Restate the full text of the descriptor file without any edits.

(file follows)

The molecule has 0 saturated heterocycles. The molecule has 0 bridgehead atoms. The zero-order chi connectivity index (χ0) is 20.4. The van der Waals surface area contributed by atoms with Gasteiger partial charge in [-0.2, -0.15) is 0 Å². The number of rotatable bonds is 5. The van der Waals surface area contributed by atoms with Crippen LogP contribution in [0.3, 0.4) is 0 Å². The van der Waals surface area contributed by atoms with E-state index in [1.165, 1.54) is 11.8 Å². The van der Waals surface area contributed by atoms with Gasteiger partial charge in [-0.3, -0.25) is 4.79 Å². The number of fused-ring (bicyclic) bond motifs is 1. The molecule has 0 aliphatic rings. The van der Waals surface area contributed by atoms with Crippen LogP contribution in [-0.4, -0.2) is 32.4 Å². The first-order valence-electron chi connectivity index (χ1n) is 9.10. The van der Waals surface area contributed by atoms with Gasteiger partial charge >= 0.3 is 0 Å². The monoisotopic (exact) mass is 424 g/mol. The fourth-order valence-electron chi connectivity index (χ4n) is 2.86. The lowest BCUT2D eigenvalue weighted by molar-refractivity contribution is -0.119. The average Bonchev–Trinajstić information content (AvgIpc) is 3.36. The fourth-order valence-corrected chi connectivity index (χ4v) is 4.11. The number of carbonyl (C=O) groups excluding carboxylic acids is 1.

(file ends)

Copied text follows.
The molecule has 0 saturated heterocycles. The molecule has 0 bridgehead atoms. The zero-order chi connectivity index (χ0) is 20.4. The van der Waals surface area contributed by atoms with Gasteiger partial charge in [-0.2, -0.15) is 0 Å². The number of rotatable bonds is 5. The van der Waals surface area contributed by atoms with Crippen LogP contribution in [0.3, 0.4) is 0 Å². The van der Waals surface area contributed by atoms with E-state index in [1.165, 1.54) is 11.8 Å². The van der Waals surface area contributed by atoms with Gasteiger partial charge in [-0.3, -0.25) is 4.79 Å². The number of fused-ring (bicyclic) bond motifs is 1. The molecule has 0 aliphatic rings. The van der Waals surface area contributed by atoms with Crippen LogP contribution in [-0.4, -0.2) is 32.4 Å². The first-order valence-electron chi connectivity index (χ1n) is 9.10. The van der Waals surface area contributed by atoms with Gasteiger partial charge >= 0.3 is 0 Å². The monoisotopic (exact) mass is 424 g/mol. The fourth-order valence-electron chi connectivity index (χ4n) is 2.86. The lowest BCUT2D eigenvalue weighted by molar-refractivity contribution is -0.119. The average Bonchev–Trinajstić information content (AvgIpc) is 3.36. The fourth-order valence-corrected chi connectivity index (χ4v) is 4.11. The number of carbonyl (C=O) groups excluding carboxylic acids is 1.